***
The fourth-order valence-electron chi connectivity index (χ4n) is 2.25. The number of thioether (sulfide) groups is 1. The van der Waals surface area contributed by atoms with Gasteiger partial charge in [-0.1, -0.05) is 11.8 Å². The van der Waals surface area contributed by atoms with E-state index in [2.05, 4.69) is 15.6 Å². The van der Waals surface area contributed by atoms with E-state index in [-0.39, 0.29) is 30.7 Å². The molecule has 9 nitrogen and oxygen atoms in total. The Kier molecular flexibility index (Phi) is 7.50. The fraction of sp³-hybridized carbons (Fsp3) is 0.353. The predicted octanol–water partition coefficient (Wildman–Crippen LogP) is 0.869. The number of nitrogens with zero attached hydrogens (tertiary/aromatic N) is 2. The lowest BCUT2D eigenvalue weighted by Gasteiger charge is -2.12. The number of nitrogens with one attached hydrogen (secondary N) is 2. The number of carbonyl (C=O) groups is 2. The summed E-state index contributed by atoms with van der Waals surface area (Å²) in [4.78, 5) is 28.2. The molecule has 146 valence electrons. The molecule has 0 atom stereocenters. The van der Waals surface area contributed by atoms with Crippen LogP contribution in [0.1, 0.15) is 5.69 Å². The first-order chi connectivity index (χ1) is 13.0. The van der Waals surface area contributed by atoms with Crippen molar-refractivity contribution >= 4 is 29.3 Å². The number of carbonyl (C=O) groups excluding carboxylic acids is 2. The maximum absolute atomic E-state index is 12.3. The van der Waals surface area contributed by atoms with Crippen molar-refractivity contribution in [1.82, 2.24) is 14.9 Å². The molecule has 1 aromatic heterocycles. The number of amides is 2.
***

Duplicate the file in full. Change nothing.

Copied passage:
The fourth-order valence-electron chi connectivity index (χ4n) is 2.25. The number of thioether (sulfide) groups is 1. The van der Waals surface area contributed by atoms with Gasteiger partial charge in [-0.1, -0.05) is 11.8 Å². The van der Waals surface area contributed by atoms with E-state index in [2.05, 4.69) is 15.6 Å². The van der Waals surface area contributed by atoms with E-state index in [-0.39, 0.29) is 30.7 Å². The molecule has 9 nitrogen and oxygen atoms in total. The Kier molecular flexibility index (Phi) is 7.50. The fraction of sp³-hybridized carbons (Fsp3) is 0.353. The predicted octanol–water partition coefficient (Wildman–Crippen LogP) is 0.869. The number of nitrogens with zero attached hydrogens (tertiary/aromatic N) is 2. The lowest BCUT2D eigenvalue weighted by Gasteiger charge is -2.12. The number of nitrogens with one attached hydrogen (secondary N) is 2. The number of carbonyl (C=O) groups is 2. The summed E-state index contributed by atoms with van der Waals surface area (Å²) in [4.78, 5) is 28.2. The molecule has 146 valence electrons. The molecule has 0 atom stereocenters. The van der Waals surface area contributed by atoms with Crippen LogP contribution in [0.1, 0.15) is 5.69 Å². The first-order chi connectivity index (χ1) is 13.0. The van der Waals surface area contributed by atoms with Crippen molar-refractivity contribution >= 4 is 29.3 Å². The number of carbonyl (C=O) groups excluding carboxylic acids is 2. The maximum absolute atomic E-state index is 12.3. The van der Waals surface area contributed by atoms with Crippen molar-refractivity contribution in [1.82, 2.24) is 14.9 Å². The molecule has 1 aromatic heterocycles. The number of amides is 2.